Thousands of burnt holes come together to create Lee Gil-ou's art

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Thousands of burnt holes come together to create Lee Gil-ou's art

“Want to Fly, Bird” (2020) [SUN GALLERY]

“Want to Fly, Bird” (2020) [SUN GALLERY]

 
Lee Gil-ou is a Korean artist who uses incense sticks to burn thousands of small holes into hanji, or Korean traditional paper, then overlaps the paper to create one complete artwork. In an interview with the Korea JoongAng Daily on Nov. 23, the 54-year-old artist likened life to burning incense.
 
“A burning incense stick doesn’t go out on its own until it completely turns into ash," Lee said. “You could say that [the process of an incense stick burning] is similar to the life of an artist. One must constantly agonize in creating new work until their final breath.”
 
Lee’s solo exhibition, “108 and Stone,” is being held at Sun Gallery in Jongno District, central Seoul. The name “108 and Stone,” Lee explained, is based on his views on everyday life. Lee was touched when he learned that his wife would frequently do 108 prostrations (a gesture used in Buddhist practice) toward a small moon jar filled with water in their living room to wish for luck and fortune for their family. He also believes that stones represent his own artistic values, as he aims to draw significance out of something that may seem feeble or worthless.
 
Lee Gil-ou, the artist behind the burning incense artworks [LEE GIL-OU]

Lee Gil-ou, the artist behind the burning incense artworks [LEE GIL-OU]

 
About 35 pieces are on display, depicting various imagery such as moon jars, an outdoor cafe in New York and his son. The beauty in Lee’s artwork can only be truly comprehended when they are viewed up close. Stripes of old newspapers from when Lee went abroad on business trips, collages of colorful hanji and most importantly, thousands or perhaps even millions of small holes make up the entirety of each piece.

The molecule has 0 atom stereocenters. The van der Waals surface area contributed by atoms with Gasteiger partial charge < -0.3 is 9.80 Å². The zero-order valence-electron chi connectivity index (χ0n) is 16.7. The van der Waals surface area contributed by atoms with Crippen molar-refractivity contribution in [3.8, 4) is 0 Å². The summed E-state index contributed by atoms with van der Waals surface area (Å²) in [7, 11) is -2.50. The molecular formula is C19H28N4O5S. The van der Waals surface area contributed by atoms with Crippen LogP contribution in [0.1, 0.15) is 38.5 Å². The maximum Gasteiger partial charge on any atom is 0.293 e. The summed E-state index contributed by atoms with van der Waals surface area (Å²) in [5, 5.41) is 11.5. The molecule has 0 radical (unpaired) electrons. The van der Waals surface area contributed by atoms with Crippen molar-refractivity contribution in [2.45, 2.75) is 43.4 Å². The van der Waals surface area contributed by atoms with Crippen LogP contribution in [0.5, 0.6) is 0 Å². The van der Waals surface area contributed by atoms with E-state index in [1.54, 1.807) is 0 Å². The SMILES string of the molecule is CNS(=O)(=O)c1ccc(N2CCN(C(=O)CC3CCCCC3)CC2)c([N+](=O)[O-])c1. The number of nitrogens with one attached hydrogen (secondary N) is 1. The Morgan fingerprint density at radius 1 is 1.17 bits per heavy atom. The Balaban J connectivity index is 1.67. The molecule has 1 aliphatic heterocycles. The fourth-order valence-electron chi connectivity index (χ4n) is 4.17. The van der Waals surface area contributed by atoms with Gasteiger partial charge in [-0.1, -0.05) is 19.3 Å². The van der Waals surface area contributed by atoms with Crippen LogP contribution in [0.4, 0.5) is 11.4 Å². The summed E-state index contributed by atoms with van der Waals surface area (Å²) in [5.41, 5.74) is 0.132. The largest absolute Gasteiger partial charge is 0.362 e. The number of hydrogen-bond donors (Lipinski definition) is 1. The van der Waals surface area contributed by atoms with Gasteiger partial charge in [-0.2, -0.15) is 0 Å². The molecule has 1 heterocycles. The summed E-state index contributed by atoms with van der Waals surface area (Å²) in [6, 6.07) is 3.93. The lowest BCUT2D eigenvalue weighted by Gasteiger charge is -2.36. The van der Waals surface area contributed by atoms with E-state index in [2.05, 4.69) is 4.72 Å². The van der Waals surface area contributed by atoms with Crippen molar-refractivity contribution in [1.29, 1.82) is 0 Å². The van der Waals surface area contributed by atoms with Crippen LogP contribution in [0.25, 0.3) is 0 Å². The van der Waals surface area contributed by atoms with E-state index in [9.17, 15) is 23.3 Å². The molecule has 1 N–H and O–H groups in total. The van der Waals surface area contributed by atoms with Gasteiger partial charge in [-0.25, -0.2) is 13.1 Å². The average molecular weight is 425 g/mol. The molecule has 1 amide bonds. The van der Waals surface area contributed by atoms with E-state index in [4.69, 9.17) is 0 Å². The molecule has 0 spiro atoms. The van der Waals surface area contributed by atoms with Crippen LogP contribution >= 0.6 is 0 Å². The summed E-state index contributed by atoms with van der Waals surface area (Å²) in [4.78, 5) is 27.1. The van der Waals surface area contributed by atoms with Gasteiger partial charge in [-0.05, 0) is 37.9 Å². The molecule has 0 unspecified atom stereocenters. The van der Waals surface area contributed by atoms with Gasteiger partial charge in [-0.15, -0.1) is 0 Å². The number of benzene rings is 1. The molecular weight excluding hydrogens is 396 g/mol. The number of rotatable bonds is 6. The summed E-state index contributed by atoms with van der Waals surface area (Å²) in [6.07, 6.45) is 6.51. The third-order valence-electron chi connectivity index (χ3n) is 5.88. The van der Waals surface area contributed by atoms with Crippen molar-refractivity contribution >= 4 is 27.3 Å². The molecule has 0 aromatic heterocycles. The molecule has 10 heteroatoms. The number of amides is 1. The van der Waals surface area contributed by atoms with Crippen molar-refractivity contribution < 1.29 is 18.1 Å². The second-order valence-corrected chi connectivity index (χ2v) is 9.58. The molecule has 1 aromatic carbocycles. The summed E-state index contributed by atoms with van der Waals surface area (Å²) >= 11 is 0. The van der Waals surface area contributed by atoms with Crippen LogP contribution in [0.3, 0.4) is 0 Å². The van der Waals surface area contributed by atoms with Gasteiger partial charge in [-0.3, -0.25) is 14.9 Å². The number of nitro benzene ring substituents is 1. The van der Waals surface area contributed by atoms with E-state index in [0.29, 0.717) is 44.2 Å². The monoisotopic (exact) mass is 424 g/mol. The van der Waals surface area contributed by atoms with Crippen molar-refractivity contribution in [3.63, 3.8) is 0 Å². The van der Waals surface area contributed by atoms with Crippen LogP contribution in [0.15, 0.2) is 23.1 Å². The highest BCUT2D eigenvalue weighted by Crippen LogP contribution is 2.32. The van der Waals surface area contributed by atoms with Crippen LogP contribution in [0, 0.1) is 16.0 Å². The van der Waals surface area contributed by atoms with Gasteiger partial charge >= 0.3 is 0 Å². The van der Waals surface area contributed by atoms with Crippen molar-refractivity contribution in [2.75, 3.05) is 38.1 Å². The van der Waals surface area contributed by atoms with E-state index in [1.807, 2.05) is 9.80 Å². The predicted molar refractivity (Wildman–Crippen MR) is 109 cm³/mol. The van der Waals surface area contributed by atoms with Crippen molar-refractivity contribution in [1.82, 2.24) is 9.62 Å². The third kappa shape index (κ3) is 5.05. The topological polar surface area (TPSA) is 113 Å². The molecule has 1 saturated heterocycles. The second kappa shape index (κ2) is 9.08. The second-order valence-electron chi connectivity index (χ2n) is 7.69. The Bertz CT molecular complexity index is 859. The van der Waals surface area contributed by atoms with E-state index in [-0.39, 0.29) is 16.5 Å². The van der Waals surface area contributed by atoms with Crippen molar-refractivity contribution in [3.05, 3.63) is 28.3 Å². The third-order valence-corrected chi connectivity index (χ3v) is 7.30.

They all add up to portray the contrasting concepts of “desire and deficiency.” Lee cited two of his pieces: “Want to Fly, Bird” (2020) and “Sticky, Quench Thirst” (2021), as examples.
 
“This is actually [a picture of] a used tissue [shaped like a flying bird],” Lee said, while pointing at “Want to Fly, Bird.” “Two thoughts are colliding: the desire to fly and the deficiency of not being able to. In the end, I hope to convey tranquility with messages of the ‘middle path’ [a Buddhist ideology that seeks to avoid two extremes of practical life].”
 
The same goes for “Sticky, Quench Thirst.” By drinking from the can of coke, it may have quenched one’s thirst but soon afterward, one will get a sense of discomfort because of the carbonated drink’s “stickiness.”
 
“Sticky, Quench Thirst” (2021) [SUN GALLERY]

“Sticky, Quench Thirst” (2021) [SUN GALLERY]

 
The ideas for Lee’s artworks usually come from his experiences in his daily routines, but his family, particularly his mother and son, are also huge inspirations to him. He was heavily moved by Italian sculptor Michelangelo’s “Pietà,” which he said reminded him of his mother, whom Lee said is in a nursing home due to dementia. This inspiration led him to create “Mother and Son” (translated) (2021).
 
Lee especially values his childhood as a source of inspiration, as he believes times back then were simpler.
 
“When I was young, we had an analog television with antennas,” Lee said, “and there would be glitch lines on the screen. I wanted to recreate that in my works, so I digitally copied newspapers and cut them into thin strips. I used newspapers to illustrate how the world is so complex these days — these articles may have seemed like your everyday, regular ones, but when you get a closer look so many incidents happened every single day.”
 
“Mother and Son” (translated) (2021) [SUN GALLERY]

“Mother and Son” (translated) (2021) [SUN GALLERY]

 
When asked how he felt while creating the pieces on display, Lee replied, “Personally, I was able to reflect on myself more deeply. I guess you could say that spreading these messages of healing would be my ultimate goal.”
 
“108 and Stone” ends on Dec. 4. Admission is free.

BY SHIN MIN-HEE [shin.minhee@joongang.co.kr]
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